South Korea's new President Park Geun-hye urged Japan on Friday to face up to history and be more responsible for its wartime wrongdoing, saying they are preconditions for the two neighbors to build genuine trust and cooperation.
|President Park Geun-hye gives a speech commemorating the March 1st Independence Movement anniversary in Seoul, Friday. Yonhap News.|
Park issued the appeal in an address marking Korea's 1919 nationwide uprising against Japan's 1910-45 colonial rule. The speech was watched closely as it came just days after her inauguration and could set the tone for relations between the two countries.
The March 1st Independence Movement anniversary also came as tensions flared anew after Japan renewed its claim over South Korea's easternmost islets of Dokdo in a more assertive way than before by sending a senior official to attend an annual provincial ceremony for the first time last week.
On Thursday, Japan's foreign minister also laid claims to Dokdo and Seoul lodged protests.
"It is incumbent on Japan to have a correct understanding of history and take on an attitude of responsibility in order to partner with us in playing a leading role in East Asia in the 21st century," Park said in the nationally televised address.
"Only then will we be able to build rock-solid trust between our two nations, which will in turn enable reconciliation and collaboration in a genuine sense."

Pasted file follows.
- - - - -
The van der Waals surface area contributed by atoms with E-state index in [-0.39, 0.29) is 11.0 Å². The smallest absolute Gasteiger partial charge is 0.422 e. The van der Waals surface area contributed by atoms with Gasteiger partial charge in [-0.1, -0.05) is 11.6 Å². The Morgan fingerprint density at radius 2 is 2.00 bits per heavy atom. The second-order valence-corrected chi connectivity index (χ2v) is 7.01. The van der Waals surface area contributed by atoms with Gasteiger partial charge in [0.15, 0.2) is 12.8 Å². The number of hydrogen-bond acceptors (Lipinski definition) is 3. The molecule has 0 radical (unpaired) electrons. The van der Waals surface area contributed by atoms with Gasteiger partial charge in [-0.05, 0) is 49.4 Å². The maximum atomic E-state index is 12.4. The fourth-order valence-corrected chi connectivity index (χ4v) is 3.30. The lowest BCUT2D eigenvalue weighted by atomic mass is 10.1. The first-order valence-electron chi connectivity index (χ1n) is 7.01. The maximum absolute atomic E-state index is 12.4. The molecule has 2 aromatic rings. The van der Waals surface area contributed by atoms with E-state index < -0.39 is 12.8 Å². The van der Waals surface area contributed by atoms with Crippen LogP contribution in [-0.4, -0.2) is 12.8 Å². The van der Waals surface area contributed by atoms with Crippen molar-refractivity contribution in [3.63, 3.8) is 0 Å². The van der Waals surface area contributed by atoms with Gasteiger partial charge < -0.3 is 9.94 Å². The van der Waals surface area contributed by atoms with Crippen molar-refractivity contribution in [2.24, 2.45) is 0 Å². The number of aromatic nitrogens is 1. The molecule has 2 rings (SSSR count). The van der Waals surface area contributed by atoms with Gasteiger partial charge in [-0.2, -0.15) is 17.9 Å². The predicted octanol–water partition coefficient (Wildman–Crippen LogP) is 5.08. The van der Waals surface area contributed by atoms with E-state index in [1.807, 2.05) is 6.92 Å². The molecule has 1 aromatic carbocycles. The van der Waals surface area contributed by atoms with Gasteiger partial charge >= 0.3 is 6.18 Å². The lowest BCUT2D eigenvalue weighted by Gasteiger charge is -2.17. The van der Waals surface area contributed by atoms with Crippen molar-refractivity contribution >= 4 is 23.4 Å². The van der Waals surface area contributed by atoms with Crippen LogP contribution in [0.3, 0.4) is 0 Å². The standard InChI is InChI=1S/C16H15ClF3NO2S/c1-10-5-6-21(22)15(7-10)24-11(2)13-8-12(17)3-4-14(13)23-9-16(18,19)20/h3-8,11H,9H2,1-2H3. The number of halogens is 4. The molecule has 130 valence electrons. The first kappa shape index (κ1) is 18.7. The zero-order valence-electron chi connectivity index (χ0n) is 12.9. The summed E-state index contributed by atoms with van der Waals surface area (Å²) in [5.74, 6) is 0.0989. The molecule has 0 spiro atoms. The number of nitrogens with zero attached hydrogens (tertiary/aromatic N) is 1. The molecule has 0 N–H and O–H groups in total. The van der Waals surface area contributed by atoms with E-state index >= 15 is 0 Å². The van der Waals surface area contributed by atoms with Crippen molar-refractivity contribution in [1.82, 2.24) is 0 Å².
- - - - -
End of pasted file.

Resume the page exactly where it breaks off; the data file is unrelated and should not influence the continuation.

The harsh colonial rule left deep scars on the hearts of Koreans as they were banned from using their own language at schools and forced to adopt Japanese names. Hundreds of thousands of Koreans were also mobilized as forced laborers and sex slaves, euphemistically called "comfort women."
"Only when there is honest soul-searching about the past will our two nations be able to usher in a future of shared progress together," Park said. "The hostic dynamic of one party being a perpetrator and the other party a victim will remain unchanged even after a thousand years have passed."
Park used the address to also urge North Korea to give up its nuclear ambitions, saying nuclear weapons will bring Pyongyang nothing but deeper isolation and greater suffering. North Korea's nuclear abandonment is a prerequisite for reunification, she said.
"While provocations by the North will be met by stronger counter-responses, I will take a more flexible approach if North Korea wants to make the right choice and move on the right path," she said. "I urge the North to hasten efforts to normalize inter-Korean relations and open an era of happiness on the Korean Peninsula together with us." (Yonhap News)